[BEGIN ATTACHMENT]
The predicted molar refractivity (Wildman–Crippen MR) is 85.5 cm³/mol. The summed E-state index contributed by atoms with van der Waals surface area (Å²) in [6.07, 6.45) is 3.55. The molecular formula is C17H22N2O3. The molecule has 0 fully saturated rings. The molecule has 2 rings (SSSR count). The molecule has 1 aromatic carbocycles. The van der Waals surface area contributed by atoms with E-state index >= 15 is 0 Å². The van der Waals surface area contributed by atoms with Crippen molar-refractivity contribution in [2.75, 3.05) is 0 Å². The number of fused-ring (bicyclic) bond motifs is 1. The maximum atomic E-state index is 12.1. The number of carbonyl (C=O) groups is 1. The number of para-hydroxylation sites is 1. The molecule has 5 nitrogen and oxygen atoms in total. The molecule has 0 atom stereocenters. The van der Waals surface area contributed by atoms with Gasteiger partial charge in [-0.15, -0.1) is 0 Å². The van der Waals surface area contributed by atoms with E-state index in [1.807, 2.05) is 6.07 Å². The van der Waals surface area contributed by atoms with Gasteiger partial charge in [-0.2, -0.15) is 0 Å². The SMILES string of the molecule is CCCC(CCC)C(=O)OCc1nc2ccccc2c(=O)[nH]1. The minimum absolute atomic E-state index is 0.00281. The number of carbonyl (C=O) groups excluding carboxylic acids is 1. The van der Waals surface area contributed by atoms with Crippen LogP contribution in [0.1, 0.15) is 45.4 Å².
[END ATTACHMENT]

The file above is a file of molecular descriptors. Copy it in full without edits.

The predicted molar refractivity (Wildman–Crippen MR) is 85.5 cm³/mol. The summed E-state index contributed by atoms with van der Waals surface area (Å²) in [6.07, 6.45) is 3.55. The molecular formula is C17H22N2O3. The molecule has 0 fully saturated rings. The molecule has 2 rings (SSSR count). The molecule has 1 aromatic carbocycles. The van der Waals surface area contributed by atoms with E-state index >= 15 is 0 Å². The van der Waals surface area contributed by atoms with Crippen molar-refractivity contribution in [2.75, 3.05) is 0 Å². The number of fused-ring (bicyclic) bond motifs is 1. The maximum atomic E-state index is 12.1. The number of carbonyl (C=O) groups is 1. The number of para-hydroxylation sites is 1. The molecule has 5 nitrogen and oxygen atoms in total. The molecule has 0 atom stereocenters. The van der Waals surface area contributed by atoms with Gasteiger partial charge in [-0.15, -0.1) is 0 Å². The van der Waals surface area contributed by atoms with E-state index in [1.807, 2.05) is 6.07 Å². The van der Waals surface area contributed by atoms with Gasteiger partial charge in [-0.2, -0.15) is 0 Å². The SMILES string of the molecule is CCCC(CCC)C(=O)OCc1nc2ccccc2c(=O)[nH]1. The minimum absolute atomic E-state index is 0.00281. The number of carbonyl (C=O) groups excluding carboxylic acids is 1. The van der Waals surface area contributed by atoms with Crippen LogP contribution in [0.1, 0.15) is 45.4 Å².